He could also format ntfs from GParted. The OP will need to use the "custom" install option from windows and then will have all the options to either select unallocated space or an ntfs partition which will probably need to be marked as active/bootable.

If there is no ntfs partition or unallocated space and the OP does not use the windows custom install method, I would expect it to overwrite everything but I don't really know. It may be possible to create the unallocated space from the windows installer but I don't use windows and this is the first install of it in years.
 
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Old 04-22-2016, 06:43 PM   #13
BW-userx
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Quote:
Originally Posted by yancek View Post
BW-userx

I'm not really sure what you are referring to. The problem the OP has has nothing to do with which operating system he has, it has to do with the fact that the entire space on the hard drive is currently taken up by the various partitions so there is no place to install windows. It will be necessary for him to create unallocated or an ntfs formatted partition on which to install windows, no way around that because he won't be able to install it to a Linux partition. Simplest thing, use the Mint DVD and use gparted to shrink the one large partition.

He could also format ntfs from GParted. The OP will need to use the "custom" install option from windows and then will have all the options to either select unallocated space or an ntfs partition which will probably need to be marked as active/bootable.

If there is no ntfs partition or unallocated space and the OP does not use the windows custom install method, I would expect it to overwrite everything but I don't really know. It may be possible to create the unallocated space from the windows installer but I don't use windows and this is the first install of it in years.

Quote:
Here is where I am at the moment.
I CANNOT install Windows because Linux is hogging all the partition formats.
Managing to create new partitions or to resize existing ones is not a problem.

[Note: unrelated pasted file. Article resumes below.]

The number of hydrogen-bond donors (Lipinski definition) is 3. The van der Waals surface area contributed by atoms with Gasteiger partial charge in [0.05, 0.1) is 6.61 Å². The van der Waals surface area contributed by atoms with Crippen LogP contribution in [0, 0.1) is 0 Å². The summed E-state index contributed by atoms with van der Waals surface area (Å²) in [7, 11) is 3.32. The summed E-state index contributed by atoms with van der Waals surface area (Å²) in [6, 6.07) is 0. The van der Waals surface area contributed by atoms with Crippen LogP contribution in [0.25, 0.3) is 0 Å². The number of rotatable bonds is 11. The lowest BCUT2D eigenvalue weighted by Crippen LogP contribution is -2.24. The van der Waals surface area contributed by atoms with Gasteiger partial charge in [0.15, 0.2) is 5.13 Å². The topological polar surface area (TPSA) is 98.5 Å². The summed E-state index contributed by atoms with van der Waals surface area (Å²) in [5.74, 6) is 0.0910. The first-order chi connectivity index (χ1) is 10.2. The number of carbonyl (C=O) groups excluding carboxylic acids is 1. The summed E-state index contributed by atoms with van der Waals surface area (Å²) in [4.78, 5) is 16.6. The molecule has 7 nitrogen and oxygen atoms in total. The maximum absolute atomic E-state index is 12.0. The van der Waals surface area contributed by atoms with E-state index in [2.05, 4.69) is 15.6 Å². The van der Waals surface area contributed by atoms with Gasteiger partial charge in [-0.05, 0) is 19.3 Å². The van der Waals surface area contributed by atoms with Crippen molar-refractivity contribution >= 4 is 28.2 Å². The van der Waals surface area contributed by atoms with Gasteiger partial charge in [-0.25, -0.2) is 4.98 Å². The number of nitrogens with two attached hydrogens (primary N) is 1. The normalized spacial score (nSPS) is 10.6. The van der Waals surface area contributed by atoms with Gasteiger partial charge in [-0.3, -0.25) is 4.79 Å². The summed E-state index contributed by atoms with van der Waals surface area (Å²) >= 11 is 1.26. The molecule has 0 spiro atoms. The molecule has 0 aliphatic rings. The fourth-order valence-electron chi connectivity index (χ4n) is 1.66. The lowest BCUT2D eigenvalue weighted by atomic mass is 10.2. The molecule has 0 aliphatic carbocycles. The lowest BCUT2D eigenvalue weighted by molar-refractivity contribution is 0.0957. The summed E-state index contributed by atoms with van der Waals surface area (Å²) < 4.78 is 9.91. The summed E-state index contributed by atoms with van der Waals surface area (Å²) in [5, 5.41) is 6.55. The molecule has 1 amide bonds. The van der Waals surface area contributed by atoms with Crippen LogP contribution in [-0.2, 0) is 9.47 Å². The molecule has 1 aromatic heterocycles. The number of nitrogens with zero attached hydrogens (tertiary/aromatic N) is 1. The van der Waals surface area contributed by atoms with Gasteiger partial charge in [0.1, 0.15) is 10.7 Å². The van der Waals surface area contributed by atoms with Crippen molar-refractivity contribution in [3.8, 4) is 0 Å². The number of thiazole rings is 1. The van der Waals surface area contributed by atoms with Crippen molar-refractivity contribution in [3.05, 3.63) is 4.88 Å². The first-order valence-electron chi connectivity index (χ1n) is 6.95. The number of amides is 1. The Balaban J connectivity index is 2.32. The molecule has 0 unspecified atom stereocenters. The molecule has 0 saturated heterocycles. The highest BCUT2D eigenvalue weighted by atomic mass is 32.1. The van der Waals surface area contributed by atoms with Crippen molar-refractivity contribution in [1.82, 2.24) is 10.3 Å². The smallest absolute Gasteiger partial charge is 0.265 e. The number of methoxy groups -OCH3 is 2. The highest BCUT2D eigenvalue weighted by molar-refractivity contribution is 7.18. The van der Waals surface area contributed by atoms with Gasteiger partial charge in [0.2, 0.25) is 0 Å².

The problem lies in converting any one of them to NTFS and until I can do so there is no way that I can install Windows FIRST, LAST OR ANYWHERE ELSE.
It seems you missed that. He is stating he does not care about all of the partitions that leave him no room to install Windows, it is not understanding that Windows will reformat a partition into NTFS when he sets it up to install on any particular partition. Regardless if he uses an existing one or starts over from scratch or moves things around .... etc...
 
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Old 04-22-2016, 07:49 PM   #14
yancek
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Quote:
The problem is that I still cannot install windows as the dual boot because the partitions are not NTFS and the setting in the disc manager won't change it.
The quote above is from the original post by the OP. If he's using "Disc Manager" (which I'm not familiar with) from the booted Mint, the partition he needs to resize is the separate /home partition which would obviously have to be unmounted before resizing or formatting and the GParted on the Mint install DVD would do both. He should be able to do it from the installed system if he has GParted. I've never used disc manager so I don't what it's capable of.

If he's willing to install windows and format everything, I don't know what the problem is. Certainly, the windows installer would be able to do this. My suggestions above would simply eliminate the need for that, but it's his computer.
 
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Old 04-22-2016, 08:36 PM   #15
BW-userx
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Quote:
Originally Posted by yancek View Post
The quote above is from the original post by the OP. If he's using "Disc Manager" (which I'm not familiar with) from the booted Mint, the partition he needs to resize is the separate /home partition which would obviously have to be unmounted before resizing or formatting and the GParted on the Mint install DVD would do both. He should be able to do it from the installed system if he has GParted. I've never used disc manager so I don't what it's capable of.

If he's willing to install windows and format everything, I don't know what the problem is. Certainly, the windows installer would be able to do this. My suggestions above would simply eliminate the need for that, but it's his computer.
Notice the simulairties

Quote:
partitions are not NTFS

The problem lies in converting any one of them to NTFS and until I can do so there is no way that I can install Windows FIRST
all he needs to do is install windows it will convert the partition that he is installing windows on to NTFS itself.

it is not actually an issue that he thinks it is.